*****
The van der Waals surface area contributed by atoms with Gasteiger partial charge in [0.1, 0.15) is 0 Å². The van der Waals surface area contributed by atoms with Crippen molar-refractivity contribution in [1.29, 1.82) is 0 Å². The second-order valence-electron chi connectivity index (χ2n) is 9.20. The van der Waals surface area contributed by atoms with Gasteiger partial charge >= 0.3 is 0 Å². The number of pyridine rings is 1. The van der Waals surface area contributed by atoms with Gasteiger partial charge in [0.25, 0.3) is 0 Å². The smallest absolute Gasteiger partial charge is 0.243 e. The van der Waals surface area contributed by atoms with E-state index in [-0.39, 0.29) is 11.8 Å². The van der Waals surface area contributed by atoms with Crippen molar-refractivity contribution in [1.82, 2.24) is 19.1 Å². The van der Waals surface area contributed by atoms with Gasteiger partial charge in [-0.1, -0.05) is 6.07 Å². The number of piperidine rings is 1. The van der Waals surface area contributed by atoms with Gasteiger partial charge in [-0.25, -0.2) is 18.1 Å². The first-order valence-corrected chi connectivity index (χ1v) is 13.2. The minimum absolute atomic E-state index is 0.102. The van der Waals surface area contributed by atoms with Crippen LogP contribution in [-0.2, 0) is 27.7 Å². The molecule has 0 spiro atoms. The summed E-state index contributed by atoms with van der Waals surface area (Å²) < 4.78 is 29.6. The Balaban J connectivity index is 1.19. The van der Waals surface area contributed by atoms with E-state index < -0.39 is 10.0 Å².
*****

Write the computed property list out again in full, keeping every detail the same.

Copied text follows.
The van der Waals surface area contributed by atoms with Gasteiger partial charge in [0.1, 0.15) is 0 Å². The van der Waals surface area contributed by atoms with Crippen molar-refractivity contribution in [1.29, 1.82) is 0 Å². The second-order valence-electron chi connectivity index (χ2n) is 9.20. The van der Waals surface area contributed by atoms with Gasteiger partial charge >= 0.3 is 0 Å². The number of pyridine rings is 1. The van der Waals surface area contributed by atoms with Gasteiger partial charge in [0.25, 0.3) is 0 Å². The smallest absolute Gasteiger partial charge is 0.243 e. The van der Waals surface area contributed by atoms with E-state index in [-0.39, 0.29) is 11.8 Å². The van der Waals surface area contributed by atoms with Crippen molar-refractivity contribution in [1.82, 2.24) is 19.1 Å². The van der Waals surface area contributed by atoms with Gasteiger partial charge in [-0.1, -0.05) is 6.07 Å². The number of piperidine rings is 1. The van der Waals surface area contributed by atoms with Gasteiger partial charge in [-0.25, -0.2) is 18.1 Å². The first-order valence-corrected chi connectivity index (χ1v) is 13.2. The minimum absolute atomic E-state index is 0.102. The van der Waals surface area contributed by atoms with Crippen LogP contribution in [-0.2, 0) is 27.7 Å². The molecule has 0 spiro atoms. The summed E-state index contributed by atoms with van der Waals surface area (Å²) < 4.78 is 29.6. The Balaban J connectivity index is 1.19. The van der Waals surface area contributed by atoms with E-state index < -0.39 is 10.0 Å².